Who was the first to prove that $\pi$ was a real number? [closed]

Recently, there were many topics in sci.math discussed by so many (mathematicians, logicians, physicians, cranks and anti-cranks,..etc) the old definition of $\pi$ that is still considered valid up to our current date despite so much alleged progress in understanding what is actually the real number? where they finally create so much doubt about the well-known concept of $\pi$ being truly a real number especially that they claim it exists only in the perfect circle but so, unfortunately, the perfect circle itself doesn't exist in any physical reality

So, I thought that asking if really was there an old rigorous and a historical proof for the fact that $\pi$ must be really a real number, or was it only an innocent and so naive conclusion based on direct observation of a layperson, wonder!

closed as unclear what you're asking by Andrés E. Caicedo, user2255, Gerald Edgar, VicAche, Alexandre EremenkoAug 3 '17 at 9:13

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• You have asked similar questions in the past, where the issue ends up being more a matter of definitions than history. Please clarify what you mean by "a real number". Does Archimedes's work qualify? – Andrés E. Caicedo Aug 2 '17 at 16:58
• Any work based on sensible logic confine to our physical reality would certainly qualify and asking a similar question might indicate truly not very well convincing answers, I may conclude that there isn't a historical proof from your comment, but only an old definition which is still working smoothly, fine, about a real number definition, of course, that was defined in mathematics but still evolving up to our dates, I personally find only those only positive constructible numbers are the truly real numbers since they obey exactly the existing principle of physical reality where no else – bassam karzeddin Aug 2 '17 at 17:16
• You may conclude what you want, but it would be incorrect. The issue as usual is that your definitions are not quite formal and very idiosyncratic. My comment actually answers your question in one of the standard ways in which one would interpret it. Again, once you provide a formal statement of what you actually accept as a real number, then we could proceed. ("Sensible logic confine[d] to our physical reality" is too vague.) Of course, restricting the problem to (ruler-and-straight-edge) constructible reals also gives an easy answer, but I doubt that's what you want. – Andrés E. Caicedo Aug 2 '17 at 17:23
• (What I mean is this: There is a geometric definition of $\pi$, and classical proofs using Greek geometry that there is indeed such a constant. Of course classical Greek geometry does not use the concept of real number, so the question is perhaps one of when we identified geometric ratios and the like with "numbers". But this has nothing to do with $\pi$.) Meanwhile, you may find this interesting, even if perhaps not strictly what you intend: mathoverflow.net/q/72792/6085. – Andrés E. Caicedo Aug 2 '17 at 17:26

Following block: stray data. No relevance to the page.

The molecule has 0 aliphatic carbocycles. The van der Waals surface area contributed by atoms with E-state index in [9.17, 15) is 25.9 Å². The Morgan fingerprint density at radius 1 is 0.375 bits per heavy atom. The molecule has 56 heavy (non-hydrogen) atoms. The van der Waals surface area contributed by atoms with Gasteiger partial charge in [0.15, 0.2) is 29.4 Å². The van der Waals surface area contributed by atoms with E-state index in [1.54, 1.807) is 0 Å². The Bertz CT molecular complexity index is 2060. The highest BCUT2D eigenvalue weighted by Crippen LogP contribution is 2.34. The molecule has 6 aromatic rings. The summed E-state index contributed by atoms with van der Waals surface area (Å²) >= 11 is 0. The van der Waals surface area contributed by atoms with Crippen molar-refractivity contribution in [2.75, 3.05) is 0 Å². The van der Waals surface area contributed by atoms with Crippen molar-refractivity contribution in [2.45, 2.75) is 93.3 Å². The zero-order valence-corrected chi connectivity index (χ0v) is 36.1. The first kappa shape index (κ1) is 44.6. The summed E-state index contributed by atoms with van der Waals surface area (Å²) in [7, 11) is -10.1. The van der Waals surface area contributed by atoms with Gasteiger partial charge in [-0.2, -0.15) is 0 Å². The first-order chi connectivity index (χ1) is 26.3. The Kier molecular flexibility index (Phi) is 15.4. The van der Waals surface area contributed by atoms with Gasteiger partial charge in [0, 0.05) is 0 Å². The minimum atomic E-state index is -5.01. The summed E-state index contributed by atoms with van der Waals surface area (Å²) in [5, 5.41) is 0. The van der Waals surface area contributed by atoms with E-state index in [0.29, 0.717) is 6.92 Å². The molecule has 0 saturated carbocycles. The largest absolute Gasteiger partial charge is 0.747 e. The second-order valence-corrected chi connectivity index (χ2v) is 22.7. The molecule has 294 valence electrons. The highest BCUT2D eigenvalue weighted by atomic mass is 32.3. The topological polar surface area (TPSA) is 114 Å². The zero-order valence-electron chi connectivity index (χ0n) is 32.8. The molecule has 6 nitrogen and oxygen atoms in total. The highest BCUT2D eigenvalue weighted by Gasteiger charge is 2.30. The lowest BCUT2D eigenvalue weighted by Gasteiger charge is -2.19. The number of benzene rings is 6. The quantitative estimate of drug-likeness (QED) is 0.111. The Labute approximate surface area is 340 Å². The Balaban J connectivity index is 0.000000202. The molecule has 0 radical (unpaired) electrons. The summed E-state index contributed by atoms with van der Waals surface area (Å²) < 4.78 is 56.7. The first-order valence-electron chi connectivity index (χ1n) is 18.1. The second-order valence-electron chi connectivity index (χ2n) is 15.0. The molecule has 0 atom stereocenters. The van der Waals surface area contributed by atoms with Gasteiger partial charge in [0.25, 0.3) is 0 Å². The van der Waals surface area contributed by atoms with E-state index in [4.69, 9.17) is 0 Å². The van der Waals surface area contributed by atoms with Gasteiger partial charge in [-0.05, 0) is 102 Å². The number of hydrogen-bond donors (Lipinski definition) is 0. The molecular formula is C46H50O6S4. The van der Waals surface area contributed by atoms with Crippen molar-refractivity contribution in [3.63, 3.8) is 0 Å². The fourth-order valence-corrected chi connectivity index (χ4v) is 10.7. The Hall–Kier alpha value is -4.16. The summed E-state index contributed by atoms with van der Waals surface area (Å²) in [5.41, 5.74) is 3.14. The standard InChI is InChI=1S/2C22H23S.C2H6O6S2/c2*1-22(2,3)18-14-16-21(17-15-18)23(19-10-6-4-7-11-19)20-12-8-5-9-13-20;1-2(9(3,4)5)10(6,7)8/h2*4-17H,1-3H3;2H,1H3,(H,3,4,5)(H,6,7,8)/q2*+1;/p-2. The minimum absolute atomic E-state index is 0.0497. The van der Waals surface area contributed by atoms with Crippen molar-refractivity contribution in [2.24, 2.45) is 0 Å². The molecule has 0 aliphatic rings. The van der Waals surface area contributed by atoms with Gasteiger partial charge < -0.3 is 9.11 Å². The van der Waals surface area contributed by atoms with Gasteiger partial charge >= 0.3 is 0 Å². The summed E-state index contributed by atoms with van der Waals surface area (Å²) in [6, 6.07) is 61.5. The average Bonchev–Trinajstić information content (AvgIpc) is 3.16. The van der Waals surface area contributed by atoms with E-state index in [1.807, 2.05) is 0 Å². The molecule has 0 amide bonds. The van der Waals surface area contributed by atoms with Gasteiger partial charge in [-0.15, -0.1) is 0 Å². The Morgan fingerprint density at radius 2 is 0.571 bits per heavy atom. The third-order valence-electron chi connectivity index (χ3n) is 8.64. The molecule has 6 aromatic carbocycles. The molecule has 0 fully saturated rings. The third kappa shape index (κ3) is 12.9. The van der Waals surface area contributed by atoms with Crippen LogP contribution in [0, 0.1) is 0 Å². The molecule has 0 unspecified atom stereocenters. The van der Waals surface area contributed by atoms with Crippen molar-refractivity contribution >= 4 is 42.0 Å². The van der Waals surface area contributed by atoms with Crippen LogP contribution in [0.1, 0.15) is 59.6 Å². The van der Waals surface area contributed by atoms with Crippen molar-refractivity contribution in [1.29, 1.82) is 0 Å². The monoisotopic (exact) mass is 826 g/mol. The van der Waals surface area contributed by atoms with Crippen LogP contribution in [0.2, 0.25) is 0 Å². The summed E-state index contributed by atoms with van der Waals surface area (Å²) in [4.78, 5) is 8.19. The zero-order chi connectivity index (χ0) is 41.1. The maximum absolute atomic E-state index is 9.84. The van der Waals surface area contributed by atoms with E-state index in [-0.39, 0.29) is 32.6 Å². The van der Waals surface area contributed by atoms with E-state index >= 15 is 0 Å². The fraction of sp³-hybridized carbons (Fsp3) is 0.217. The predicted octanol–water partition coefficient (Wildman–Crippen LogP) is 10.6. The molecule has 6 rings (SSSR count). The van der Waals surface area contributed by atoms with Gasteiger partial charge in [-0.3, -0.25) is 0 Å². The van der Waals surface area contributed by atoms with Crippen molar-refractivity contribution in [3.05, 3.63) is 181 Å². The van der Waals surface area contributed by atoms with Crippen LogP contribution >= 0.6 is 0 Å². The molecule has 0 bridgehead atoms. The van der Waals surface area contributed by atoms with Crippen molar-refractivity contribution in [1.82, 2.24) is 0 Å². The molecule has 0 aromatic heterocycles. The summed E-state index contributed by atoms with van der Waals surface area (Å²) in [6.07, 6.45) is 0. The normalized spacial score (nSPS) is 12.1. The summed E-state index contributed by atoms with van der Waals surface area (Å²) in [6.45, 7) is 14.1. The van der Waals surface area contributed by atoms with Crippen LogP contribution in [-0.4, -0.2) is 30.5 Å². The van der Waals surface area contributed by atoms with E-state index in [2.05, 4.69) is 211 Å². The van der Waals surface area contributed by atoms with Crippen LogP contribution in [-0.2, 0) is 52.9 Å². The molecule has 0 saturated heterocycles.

• Do you notice how far your comments landed from what I asked? It suggests you are not asking in good faith. Perhaps that is not what you intended, but that is the message they convey. Anyway, using your notion, $\pi$ is not a "real number" and you surely know that already. The way your question is phrased suggests that this is not the notion you expect people to use. – Andrés E. Caicedo Aug 2 '17 at 17:37

Archimedes of Syracuse (287–212 BCE) is thought to have been the first (in Measurement of the Circle) to show that the “two possible Pi’s” are the same. For a circle of radius $r$ and diameter $d$, Area= $π_1 r^2$ while Perimeter = $π_2 d$, but that $π_1 = π_2$ is not obvious, and is often overlooked.

To be precise, $π$ is a transcendental number. The mathematical ontology runs as follows:

real
+- rational               (5/6, -1, etc..)
+- irrational
+- algebraic           (sqrt(2), 2^(1/3), etc..)
+- transcendental      (pi, e, etc..)

The irrationality of $π$ was first shown by Lambert in 1761 using continued fractions. Legendre conjectured that $π$ is non algebraic, that is, that $π$ is transcendental. Legendre was validated when in 1882 Lindemann proved $π$ transcendental.

• If $\pi$ is a transcendental number then why does its representation is always and forever in constructible numbers only and generally in rational form?, I do understand that (in mind) is so different, but that remains forever in mind only and never in any physical reality, so the point that the human mind can contain many things but if failed to express exactly then guess what is it really?, for instance I tell you simply that the irrational number say $\sqrt{5}$ is a diagonal of a rectangle with sides (1, 2) units (FINISHED), both in mind and also in our physical and checkable reality too ! – bassam karzeddin Aug 2 '17 at 18:44